[0163] Fuse assembly 5Oe may be employed with lamp unit 30 or any suitably fusible electrical device. Further, grooves 42a and 42b may be provided with any of the fuses 50 described herein. Still further, enclosure 36 may include grooves, while sections 32a and 32c include mating projections.

[0164] Referring now to FIGS. 17 to 19, a fuse assembly 50g and method of making same is illustrated. In this embodiment, fuse assembly 50g employs a thin

film fuse 70 and a glass-to-metal seal. As before, and as seen in FIG. 3, the process begins with a conductor 20 which is to be fused. Conductor 20 can have any suitable shape and size depending on the application. Conductor 20 includes a stem 32 and a head 34. Stem 32 and head 34 of conductor 20 may be of a same or different type of metal, such as brass, bronze or other suitable metal. The stem 32 can also be tin- plated. Head 34 includes each of the alternative functions and features described above in connection with FIG. 3.

[0165] In FIG. 17, a central portion (32b not seen) of conductor 20 is removed, leaving outer portions 32a and 32c of the conductor. Next, dual metal wires 44a and 44b are welded, such as butt-welded, to the inner ends of portions 32a and 32c. Wires 44a and 44b can be any type of wires suitable for forming a glass-to-metal seal. In an embodiment, wires 44a and 44b are a dumet type, which can be round copper-coated nickel-iron wire. Dumet wire is advantageous because it is compatible with many types glasses to make a seal that is chemically sound. Also, the dumet wire has thermal expansion properties that match well with those of glass. Wires 44a and 44b in an embodiment are 0.02 inch (0.5 mm) in diameter by 0.04 inch (1 mm) long.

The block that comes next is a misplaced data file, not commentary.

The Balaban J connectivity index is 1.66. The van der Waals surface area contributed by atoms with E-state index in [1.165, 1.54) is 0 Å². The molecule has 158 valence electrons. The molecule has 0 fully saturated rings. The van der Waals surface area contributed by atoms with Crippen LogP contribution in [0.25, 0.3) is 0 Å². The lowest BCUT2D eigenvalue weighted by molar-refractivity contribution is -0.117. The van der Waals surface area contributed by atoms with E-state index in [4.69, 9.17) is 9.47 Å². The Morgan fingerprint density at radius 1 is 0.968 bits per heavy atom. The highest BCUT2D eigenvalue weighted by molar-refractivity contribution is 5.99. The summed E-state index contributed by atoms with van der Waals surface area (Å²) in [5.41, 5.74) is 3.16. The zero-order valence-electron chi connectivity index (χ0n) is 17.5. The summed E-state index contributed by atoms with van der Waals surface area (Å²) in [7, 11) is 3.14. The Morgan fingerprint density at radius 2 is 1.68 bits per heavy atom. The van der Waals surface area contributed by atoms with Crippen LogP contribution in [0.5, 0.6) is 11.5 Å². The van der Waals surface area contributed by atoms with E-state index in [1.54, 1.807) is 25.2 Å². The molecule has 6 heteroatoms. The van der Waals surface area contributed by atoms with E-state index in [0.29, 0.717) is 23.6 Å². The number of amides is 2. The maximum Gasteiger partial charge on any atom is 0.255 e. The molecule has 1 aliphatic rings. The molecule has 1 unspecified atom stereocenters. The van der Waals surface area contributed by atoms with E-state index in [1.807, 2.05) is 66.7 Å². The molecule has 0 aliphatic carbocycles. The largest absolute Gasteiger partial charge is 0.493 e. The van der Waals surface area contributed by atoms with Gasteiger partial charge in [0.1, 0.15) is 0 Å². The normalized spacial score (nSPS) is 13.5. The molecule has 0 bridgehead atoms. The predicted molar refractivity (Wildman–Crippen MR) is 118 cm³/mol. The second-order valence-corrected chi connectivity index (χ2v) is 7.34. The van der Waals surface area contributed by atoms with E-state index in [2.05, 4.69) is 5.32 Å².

[0166] In an alternative embodiment, outer portions 32a and 32c of the conductor are themselves suitable to make a glass-to-metal seal, for example, the portions 32a and 32c can be a dual metal or dumet type. Here, separate dumet wires 44a and 44b are not needed. Portions 32a and 32c can alternatively be copper, e.g., oxygen-free copper, which can be sealed to certain types of glasses and ceramics, such as leaded glass.